Children giving up heavy musical instruments due to lack of school transport says Senedd member
Ted Peskett, local democracy reporter
Children have been bullied, called their parents in tears because they dread walking home, and have given up musical instruments which are too heavy to carry because of a lack of free school transport, a Senedd Member has said.
Parents whose children attend Cynffig Comprehensive School in Pyle have called on their local authority to act on the issue.
Currently, the Welsh Government’s Learner Travel Measure means that high school children who live less than three miles from their school are not entitled to free school transport – often leaving those who fall just short of the threshold with a 30 minute-plus walk to school.
Member of the Senedd for Bridgend, Sarah Murphy, has called on the Welsh Government to change the three-mile rule in the Learner Travel Measure.
She said: “I am extremely concerned that children as young as 11 and 12 are having to walk 45 minutes to school and back from Cornelly to Cynffig Comprehensive School in Pyle.
“The changes to the free school transport distance rule mean that children who would not normally be allowed to leave Cornelly village without adult supervision are making this journey in the dark, cold and rain, to then sit in a classroom all day in wet clothes.
“Having had two public meetings, I have been made aware of two incidents of Year 7 students being bullied whilst walking to school, as well as children calling their parents in tears because they are wet, cold and dreading the walk home.
“One parent told me that they were looking into home-schooling their child because of the impact to their mental health, and others have quit playing musical instruments as they are too heavy to carry such a long distance.
“Ultimately, I would like to see the Welsh Government carry out the planned review on the Learner Travel Measure as soon as possible and explore reverting to the two-mile distance rule for older learners.
“As well as potentially prioritising the youngest students for bus passes. In the meantime, I would like the local authority to confirm if there are any free spaces on the current buses, as well as undertaking an updated Risk Assessment of the Walked Route to School and Children’s Rights Impact Assessment as a priority.”
Numerous parents have expressed concern over the safety and welfare of children aged 10 – 12 who would have to make this journey.
Jeni Wren, whose daughter will be attending Cynffig Comprehensive School in September said: “It is ridiculous to expect a child to walk from here to Cynffig [Comprehensive School].”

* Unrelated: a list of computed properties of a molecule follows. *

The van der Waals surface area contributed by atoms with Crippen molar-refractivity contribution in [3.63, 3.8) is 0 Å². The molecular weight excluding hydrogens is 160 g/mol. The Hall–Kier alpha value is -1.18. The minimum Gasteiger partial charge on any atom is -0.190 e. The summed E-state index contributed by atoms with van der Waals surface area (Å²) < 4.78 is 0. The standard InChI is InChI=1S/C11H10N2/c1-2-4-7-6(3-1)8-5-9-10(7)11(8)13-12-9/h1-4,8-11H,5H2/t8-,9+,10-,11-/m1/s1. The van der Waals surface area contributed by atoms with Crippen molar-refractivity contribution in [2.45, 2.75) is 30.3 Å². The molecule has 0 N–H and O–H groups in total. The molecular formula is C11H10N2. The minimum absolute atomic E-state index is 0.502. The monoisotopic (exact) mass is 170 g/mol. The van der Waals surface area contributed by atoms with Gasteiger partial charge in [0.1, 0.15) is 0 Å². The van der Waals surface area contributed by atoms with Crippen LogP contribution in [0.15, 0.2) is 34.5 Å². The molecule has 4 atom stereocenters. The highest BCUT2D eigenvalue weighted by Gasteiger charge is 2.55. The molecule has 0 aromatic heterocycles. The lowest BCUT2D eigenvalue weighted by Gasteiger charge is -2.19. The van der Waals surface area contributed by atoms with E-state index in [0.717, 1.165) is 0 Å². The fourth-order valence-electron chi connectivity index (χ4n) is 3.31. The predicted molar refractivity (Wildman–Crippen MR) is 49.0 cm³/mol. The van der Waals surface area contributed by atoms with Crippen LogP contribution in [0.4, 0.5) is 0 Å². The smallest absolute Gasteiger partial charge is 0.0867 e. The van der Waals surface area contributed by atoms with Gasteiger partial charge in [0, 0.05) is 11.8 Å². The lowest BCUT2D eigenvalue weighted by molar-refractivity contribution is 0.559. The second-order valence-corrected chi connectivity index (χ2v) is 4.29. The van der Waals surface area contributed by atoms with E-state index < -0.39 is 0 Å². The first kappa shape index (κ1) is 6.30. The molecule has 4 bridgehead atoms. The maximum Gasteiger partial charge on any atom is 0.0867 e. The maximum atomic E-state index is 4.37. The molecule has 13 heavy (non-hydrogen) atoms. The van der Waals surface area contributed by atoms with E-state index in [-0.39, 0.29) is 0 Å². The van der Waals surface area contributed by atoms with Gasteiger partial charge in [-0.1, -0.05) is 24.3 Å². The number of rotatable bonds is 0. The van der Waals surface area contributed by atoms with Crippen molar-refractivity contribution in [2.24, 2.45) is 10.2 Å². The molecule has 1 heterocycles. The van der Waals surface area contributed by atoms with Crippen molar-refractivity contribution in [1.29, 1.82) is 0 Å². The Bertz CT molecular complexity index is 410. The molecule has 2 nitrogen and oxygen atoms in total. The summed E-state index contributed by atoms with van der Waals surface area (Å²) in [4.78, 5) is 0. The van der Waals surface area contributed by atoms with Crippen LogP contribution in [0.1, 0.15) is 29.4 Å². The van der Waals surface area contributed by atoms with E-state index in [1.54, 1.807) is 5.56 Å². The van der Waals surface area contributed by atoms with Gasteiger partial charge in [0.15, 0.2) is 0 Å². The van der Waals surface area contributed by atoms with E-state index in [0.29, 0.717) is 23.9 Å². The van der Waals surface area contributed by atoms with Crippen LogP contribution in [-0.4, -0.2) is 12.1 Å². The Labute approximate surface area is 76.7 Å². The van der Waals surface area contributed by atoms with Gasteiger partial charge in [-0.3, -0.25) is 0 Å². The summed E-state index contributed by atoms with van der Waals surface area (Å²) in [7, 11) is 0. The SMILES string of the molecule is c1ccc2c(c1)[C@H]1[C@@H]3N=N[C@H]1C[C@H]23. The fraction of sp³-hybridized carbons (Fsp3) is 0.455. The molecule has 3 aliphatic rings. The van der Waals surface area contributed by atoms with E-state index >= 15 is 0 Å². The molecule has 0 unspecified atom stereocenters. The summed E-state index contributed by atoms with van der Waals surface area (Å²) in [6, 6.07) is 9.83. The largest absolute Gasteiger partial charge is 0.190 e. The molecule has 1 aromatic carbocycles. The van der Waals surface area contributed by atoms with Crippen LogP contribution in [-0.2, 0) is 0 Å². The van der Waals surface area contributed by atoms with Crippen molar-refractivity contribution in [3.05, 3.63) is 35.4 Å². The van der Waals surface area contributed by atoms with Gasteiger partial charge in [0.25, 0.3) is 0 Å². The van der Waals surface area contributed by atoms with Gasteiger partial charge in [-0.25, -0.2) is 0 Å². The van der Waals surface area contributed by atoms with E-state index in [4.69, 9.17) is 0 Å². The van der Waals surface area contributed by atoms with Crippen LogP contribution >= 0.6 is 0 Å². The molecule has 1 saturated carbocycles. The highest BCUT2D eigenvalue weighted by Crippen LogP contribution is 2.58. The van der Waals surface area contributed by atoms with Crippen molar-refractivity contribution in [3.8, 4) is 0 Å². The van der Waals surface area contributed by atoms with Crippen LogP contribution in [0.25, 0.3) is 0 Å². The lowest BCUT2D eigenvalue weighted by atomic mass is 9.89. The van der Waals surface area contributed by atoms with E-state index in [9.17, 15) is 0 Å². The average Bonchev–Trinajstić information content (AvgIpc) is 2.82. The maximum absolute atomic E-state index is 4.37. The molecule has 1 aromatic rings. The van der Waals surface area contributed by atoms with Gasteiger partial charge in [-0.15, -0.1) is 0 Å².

Jeni, who lives in the Maudlam side of Cornelly, said her main concern about the journey was in relation to road safety and the effect of the walk on her daughter’s energy levels and productivity at school.
“It has got to be a 40-minute walk,” she said.
“I wouldn’t want to do that as an adult going to work, let alone a child who is expected to do a full day of learning at school.
“It’s wrong. It’s not acceptable. There is no way I am going to let her walk. If I have to buy her a private bus pass I will, but then my concern is the financial side.
“I am already having to decide between gas, electric, petrol and food.”
Helen Cherry, whose son and his friend were chased home by a group of older boys, said she would like school buses to be more accessible.
She said: “There are buses across the street from where I live and they are only half full.
“I don’t understand how some families can get the bus when others can’t.
“For the year 7 [students] it is too far to walk. It’s too early in the morning, it’s too cold and I don’t understand why they don’t put a stop to it.
“The bus stop is literally across the road [and] I can’t get my son on the bus. It’s a shame.”
Another parent, Lee Brown, said she doesn’t think the route between Cornelly and Cynffig Comprehensive is safe for young children to walk along on their own.
She said: “It’s a 25-30 minute walk and there is a lot of traffic.”
Lee’s son will also be starting at Cynffig Comprehensive School in September.
She added: “Our kids are going to be the first years going up and they are so little.
“Half of them don’t even look like they should be [starting] in the [school], they are so small.
“There are a lot of parents saying that kids have come home and had pop and everything tipped over them by other children, and that is why they should be on the bus, really.”
The ‘paying places’ scheme was suspended by BCBC during the Covid-19 pandemic as available seats were used to implement social distancing measures, making transport even more difficult to access.
The Children’s Commissioner for Wales, Sally Holland, has also called for action.
She said: “Unfortunately these issues are not unique to Cornelly; we hear of similar issues from across Wales.
“I’m calling again on the Welsh Government to publish the findings of its review into school transport – promised over a year ago – and details of next steps so that we can put an end to this uncertainty and postcode lottery.”
The Welsh Government and BCBC have been approached for a comment.
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